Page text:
The Footsteps Centre provides intensive physical therapy for babies and children up to the age of 18 who are affected by a number of conditions including cerebral palsy, neurological disorders, genetic disorders, epilepsy, stroke, meningitis, global delays and undiagnosed conditions.
The Footsteps therapy programme combines traditional mat exercises with the use of a specialist piece of equipment called the ‘Spider’. Therapy at Footsteps helps improve gross motor, fine motor and cognitive development, encouraging even the most reluctant and complex children to reach their full potential. The programme is individually tailored to the diverse needs of each child, ensuring that all children get the most out of each course of therapy.
It focuses on physical rehabilitation but also responds to the physiological needs of each child.
The ‘Spider’ is a series of elastic ropes attached to an open frame which creates a ‘spider’s web, holding each child in their perfect postural position and enabling them to practise balancing, crawling, kneeling and standing positions, whilst concentrating on essential movements such as supporting, reaching, grasping and holding.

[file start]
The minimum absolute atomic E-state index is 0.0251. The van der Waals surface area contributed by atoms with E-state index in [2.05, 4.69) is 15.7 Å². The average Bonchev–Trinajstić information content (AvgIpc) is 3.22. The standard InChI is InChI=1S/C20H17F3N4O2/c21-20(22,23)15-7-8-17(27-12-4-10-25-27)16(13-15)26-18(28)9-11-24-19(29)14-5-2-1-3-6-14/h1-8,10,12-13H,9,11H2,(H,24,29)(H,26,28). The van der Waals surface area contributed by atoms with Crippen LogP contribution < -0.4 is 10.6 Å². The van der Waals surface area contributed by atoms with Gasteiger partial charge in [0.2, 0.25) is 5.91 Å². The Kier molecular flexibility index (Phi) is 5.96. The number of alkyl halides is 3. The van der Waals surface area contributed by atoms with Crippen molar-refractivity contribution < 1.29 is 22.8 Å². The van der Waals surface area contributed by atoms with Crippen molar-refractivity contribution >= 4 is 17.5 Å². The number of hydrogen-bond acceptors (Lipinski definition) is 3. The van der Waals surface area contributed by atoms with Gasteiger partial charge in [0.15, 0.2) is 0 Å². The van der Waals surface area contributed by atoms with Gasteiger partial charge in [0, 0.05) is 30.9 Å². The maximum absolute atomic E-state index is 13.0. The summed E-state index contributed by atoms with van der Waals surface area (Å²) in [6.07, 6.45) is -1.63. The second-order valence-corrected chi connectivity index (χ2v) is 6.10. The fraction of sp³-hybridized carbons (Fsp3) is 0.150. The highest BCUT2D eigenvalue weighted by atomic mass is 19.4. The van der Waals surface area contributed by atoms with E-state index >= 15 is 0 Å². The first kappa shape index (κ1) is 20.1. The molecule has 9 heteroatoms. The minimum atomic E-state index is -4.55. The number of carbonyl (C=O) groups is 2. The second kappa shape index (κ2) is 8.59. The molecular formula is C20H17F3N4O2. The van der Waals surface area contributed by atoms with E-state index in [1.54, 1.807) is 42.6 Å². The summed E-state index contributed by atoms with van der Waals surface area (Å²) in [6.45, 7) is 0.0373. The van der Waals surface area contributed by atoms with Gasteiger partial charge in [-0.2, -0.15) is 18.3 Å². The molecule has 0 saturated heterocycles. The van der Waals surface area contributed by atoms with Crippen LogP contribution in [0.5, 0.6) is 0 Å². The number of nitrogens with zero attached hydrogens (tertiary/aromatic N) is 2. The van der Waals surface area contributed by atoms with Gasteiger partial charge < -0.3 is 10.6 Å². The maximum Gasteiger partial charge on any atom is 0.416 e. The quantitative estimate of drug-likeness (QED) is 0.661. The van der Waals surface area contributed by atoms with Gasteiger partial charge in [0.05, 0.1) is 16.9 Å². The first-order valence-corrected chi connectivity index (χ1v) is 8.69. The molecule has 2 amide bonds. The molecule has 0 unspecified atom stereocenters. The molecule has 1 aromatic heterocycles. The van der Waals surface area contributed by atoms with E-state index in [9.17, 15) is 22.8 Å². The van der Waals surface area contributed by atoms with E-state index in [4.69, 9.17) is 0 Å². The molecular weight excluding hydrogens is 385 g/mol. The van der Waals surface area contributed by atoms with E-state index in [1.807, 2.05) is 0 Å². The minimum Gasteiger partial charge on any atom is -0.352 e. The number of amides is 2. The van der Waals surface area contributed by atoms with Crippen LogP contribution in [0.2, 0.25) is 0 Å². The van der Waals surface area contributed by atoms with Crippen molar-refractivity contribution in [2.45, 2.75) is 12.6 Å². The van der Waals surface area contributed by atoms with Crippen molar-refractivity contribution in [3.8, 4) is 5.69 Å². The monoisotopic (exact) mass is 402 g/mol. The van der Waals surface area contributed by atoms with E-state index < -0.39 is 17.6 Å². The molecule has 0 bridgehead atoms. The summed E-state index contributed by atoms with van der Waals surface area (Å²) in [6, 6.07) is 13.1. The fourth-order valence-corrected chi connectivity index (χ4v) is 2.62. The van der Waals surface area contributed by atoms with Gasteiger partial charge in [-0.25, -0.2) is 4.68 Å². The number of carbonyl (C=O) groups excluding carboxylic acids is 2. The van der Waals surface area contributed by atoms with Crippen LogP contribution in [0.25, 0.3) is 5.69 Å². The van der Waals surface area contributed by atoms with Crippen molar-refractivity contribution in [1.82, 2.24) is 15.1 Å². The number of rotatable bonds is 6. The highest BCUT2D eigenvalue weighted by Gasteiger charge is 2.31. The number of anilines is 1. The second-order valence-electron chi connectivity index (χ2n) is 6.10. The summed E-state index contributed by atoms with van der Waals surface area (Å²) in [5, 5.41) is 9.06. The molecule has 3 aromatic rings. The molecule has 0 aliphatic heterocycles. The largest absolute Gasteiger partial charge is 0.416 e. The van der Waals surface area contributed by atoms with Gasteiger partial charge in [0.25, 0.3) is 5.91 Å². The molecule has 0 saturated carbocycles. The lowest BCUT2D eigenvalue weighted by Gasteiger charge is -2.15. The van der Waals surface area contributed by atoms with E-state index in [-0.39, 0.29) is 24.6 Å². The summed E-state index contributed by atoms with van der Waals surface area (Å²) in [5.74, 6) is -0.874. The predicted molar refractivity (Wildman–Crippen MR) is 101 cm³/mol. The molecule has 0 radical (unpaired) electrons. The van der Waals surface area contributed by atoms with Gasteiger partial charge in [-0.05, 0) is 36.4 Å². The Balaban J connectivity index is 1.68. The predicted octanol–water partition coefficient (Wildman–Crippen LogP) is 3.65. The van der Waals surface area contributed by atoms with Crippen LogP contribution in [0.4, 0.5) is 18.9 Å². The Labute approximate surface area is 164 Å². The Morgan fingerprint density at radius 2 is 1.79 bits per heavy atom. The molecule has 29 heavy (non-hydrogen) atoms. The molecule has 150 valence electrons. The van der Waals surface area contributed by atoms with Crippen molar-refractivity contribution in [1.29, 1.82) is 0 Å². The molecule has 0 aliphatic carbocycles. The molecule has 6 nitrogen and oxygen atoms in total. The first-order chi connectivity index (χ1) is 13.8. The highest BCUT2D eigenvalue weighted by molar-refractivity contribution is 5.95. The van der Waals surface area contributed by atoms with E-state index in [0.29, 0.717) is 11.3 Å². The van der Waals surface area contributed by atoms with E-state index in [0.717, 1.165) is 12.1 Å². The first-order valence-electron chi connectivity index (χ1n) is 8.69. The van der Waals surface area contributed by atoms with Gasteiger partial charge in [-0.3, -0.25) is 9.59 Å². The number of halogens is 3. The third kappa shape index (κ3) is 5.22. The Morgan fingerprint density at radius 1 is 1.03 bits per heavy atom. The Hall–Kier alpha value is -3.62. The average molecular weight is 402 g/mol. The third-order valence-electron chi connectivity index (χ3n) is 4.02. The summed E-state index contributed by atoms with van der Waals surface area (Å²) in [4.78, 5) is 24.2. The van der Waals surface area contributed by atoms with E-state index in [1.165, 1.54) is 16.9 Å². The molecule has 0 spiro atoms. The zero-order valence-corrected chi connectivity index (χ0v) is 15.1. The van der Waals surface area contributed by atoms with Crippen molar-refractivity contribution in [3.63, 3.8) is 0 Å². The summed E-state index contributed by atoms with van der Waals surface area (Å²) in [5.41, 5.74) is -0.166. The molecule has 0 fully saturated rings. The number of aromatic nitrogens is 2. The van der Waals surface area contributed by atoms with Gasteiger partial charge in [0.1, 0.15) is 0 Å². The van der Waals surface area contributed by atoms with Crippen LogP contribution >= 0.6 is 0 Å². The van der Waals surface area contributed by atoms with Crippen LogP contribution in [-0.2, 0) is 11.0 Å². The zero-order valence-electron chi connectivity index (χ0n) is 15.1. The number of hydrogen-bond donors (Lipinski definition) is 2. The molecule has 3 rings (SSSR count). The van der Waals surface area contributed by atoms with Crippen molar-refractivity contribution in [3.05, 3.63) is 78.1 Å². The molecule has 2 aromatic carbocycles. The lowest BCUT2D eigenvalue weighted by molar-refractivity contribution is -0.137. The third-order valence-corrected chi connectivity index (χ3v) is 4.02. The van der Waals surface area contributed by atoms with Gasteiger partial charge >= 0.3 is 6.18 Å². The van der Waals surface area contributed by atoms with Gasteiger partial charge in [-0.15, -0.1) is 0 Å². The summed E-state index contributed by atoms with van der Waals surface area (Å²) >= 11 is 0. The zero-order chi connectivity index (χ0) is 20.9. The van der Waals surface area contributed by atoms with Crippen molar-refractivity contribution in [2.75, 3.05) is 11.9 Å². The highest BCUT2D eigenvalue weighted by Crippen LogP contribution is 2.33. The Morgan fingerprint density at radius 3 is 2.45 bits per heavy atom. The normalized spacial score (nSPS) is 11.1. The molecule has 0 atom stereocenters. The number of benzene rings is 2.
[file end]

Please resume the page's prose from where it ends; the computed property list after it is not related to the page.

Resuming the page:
- Developed in Poland, the ‘Spider’ enables therapists to carry out a full course of exercises in any chosen position.
- The therapists often incorporate equipment such as trampolines, treadmills and balance boards to help stimulate the correct patterns of position and movement.
- Whilst taking a firm approach, the therapists integrate a range of games and toys to encourage young children to enjoy and get the most from their therapy.
- The open frame ‘Spider’ is currently not found anywhere else in the UK.
Our well-skilled, diverse therapy team are trained in a variety of physiotherapy techniques including Bobath and PNF. The Footsteps therapy programme incorporates traditional mat exercises with a variety of equipment including balls, rollers, trampolines and ladders to facilitate therapy.
Benefits of the programme
- Encourages progress and development in even the most reluctant child.
- Strengthens and tones muscles.
- Improves balance, co-ordination and core stability.
- Increases confidence and independence.
- Children acquire new-found skills in everyday activities.